On Thursday, February 27, 2014 1:09:00 PM UTC-5, John Gabriel wrote: > > That's all very nice, but I prefer Peano's five, relatively succinct axioms as a starting point. You can probably derive some equivalent of all your "axioms" from them. And they have the pleasing property of describing the structure at least one subset of EVERY infinite set. > > > > Except Peano's axioms are a joke, and you've been had. Sorry, you CANNOT derive my sound axioms from that rot. Please do show me how. You are talking nonsense!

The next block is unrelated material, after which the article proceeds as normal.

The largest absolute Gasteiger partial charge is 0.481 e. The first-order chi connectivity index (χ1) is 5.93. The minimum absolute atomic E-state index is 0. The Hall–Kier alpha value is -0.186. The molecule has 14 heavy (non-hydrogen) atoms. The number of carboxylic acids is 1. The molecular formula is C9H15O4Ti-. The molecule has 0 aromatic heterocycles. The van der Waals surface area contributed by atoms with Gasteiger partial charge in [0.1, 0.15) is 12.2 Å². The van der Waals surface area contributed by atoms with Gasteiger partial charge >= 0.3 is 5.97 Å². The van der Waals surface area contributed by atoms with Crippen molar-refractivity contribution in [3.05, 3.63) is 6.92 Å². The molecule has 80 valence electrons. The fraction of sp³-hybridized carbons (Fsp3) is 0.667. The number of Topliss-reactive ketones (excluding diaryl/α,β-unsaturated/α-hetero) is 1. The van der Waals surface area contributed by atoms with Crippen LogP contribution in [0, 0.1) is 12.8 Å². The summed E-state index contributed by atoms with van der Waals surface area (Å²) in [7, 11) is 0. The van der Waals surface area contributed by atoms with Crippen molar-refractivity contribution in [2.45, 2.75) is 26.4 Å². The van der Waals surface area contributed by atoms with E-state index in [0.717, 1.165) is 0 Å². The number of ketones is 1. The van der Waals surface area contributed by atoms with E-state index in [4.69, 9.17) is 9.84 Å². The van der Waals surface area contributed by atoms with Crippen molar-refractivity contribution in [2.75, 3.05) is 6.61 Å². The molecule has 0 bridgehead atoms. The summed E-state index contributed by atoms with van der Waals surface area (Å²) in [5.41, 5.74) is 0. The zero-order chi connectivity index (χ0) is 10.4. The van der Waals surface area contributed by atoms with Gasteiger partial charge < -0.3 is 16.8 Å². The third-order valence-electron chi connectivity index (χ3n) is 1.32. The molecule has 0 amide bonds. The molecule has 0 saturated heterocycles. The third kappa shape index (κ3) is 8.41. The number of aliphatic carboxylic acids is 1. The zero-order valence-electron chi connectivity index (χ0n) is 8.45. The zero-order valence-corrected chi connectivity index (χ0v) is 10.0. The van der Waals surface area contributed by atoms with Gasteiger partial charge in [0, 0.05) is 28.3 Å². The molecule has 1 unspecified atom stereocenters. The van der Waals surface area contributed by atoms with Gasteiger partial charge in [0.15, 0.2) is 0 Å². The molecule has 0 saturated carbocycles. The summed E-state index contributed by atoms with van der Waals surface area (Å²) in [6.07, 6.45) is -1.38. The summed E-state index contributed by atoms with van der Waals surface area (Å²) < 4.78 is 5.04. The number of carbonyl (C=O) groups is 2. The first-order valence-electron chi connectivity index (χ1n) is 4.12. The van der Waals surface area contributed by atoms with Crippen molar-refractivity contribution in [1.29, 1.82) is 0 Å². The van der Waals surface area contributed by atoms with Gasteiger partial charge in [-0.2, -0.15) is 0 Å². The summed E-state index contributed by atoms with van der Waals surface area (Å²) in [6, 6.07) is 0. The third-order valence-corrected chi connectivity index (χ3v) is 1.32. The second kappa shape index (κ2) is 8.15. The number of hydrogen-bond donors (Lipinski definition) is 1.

Briefly, you can construct the addition and multiplication functions from Peano's axioms such that:
x+0 = x x+S(y) = S(x+y)
x*0 = 0 x*S(y) = x*y + x
It's tricky working with recursively defined functions like this, but it can be done. From these definitions, you can derive the usual algebraic properties of addition and multiplication: associative, commutative, etc.
Then define subtraction and division as:
x-y = z <=> x = z + y x\y = z <=> x = z * y
Then you should be able to derive all of your "axioms of arithmetic."